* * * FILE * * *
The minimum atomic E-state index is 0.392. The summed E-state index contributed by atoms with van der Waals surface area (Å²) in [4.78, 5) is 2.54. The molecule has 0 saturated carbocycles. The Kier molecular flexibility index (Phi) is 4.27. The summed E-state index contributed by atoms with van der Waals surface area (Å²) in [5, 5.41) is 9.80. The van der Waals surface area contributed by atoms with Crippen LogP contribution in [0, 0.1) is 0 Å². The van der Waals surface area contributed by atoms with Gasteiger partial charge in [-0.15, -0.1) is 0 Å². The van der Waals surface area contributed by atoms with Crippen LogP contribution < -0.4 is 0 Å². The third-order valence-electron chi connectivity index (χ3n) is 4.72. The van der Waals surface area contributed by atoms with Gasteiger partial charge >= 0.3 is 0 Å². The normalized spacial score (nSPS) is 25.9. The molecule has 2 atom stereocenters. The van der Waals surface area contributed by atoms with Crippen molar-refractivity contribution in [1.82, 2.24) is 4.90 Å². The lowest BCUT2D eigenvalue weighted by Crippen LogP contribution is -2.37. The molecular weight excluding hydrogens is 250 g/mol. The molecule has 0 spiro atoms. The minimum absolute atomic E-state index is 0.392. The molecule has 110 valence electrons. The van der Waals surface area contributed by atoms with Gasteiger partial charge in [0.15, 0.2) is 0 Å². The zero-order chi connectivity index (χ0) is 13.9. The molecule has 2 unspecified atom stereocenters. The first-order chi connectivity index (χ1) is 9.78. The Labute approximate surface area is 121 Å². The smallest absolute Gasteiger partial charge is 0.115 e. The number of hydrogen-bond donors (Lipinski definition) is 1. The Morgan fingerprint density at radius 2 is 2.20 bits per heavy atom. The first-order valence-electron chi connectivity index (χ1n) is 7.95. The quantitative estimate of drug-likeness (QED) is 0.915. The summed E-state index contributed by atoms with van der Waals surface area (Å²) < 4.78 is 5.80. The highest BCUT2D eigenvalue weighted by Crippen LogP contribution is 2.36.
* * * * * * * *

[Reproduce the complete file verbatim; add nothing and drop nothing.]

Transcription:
The minimum atomic E-state index is 0.392. The summed E-state index contributed by atoms with van der Waals surface area (Å²) in [4.78, 5) is 2.54. The molecule has 0 saturated carbocycles. The Kier molecular flexibility index (Phi) is 4.27. The summed E-state index contributed by atoms with van der Waals surface area (Å²) in [5, 5.41) is 9.80. The van der Waals surface area contributed by atoms with Crippen LogP contribution in [0, 0.1) is 0 Å². The van der Waals surface area contributed by atoms with Gasteiger partial charge in [-0.15, -0.1) is 0 Å². The van der Waals surface area contributed by atoms with Crippen LogP contribution < -0.4 is 0 Å². The third-order valence-electron chi connectivity index (χ3n) is 4.72. The van der Waals surface area contributed by atoms with Gasteiger partial charge >= 0.3 is 0 Å². The normalized spacial score (nSPS) is 25.9. The molecule has 2 atom stereocenters. The van der Waals surface area contributed by atoms with Crippen molar-refractivity contribution in [1.82, 2.24) is 4.90 Å². The lowest BCUT2D eigenvalue weighted by Crippen LogP contribution is -2.37. The molecular weight excluding hydrogens is 250 g/mol. The molecule has 0 spiro atoms. The minimum absolute atomic E-state index is 0.392. The molecule has 110 valence electrons. The van der Waals surface area contributed by atoms with Gasteiger partial charge in [0.15, 0.2) is 0 Å². The zero-order chi connectivity index (χ0) is 13.9. The molecule has 2 unspecified atom stereocenters. The first-order chi connectivity index (χ1) is 9.78. The Labute approximate surface area is 121 Å². The smallest absolute Gasteiger partial charge is 0.115 e. The number of hydrogen-bond donors (Lipinski definition) is 1. The Morgan fingerprint density at radius 2 is 2.20 bits per heavy atom. The first-order valence-electron chi connectivity index (χ1n) is 7.95. The quantitative estimate of drug-likeness (QED) is 0.915. The summed E-state index contributed by atoms with van der Waals surface area (Å²) < 4.78 is 5.80. The highest BCUT2D eigenvalue weighted by Crippen LogP contribution is 2.36.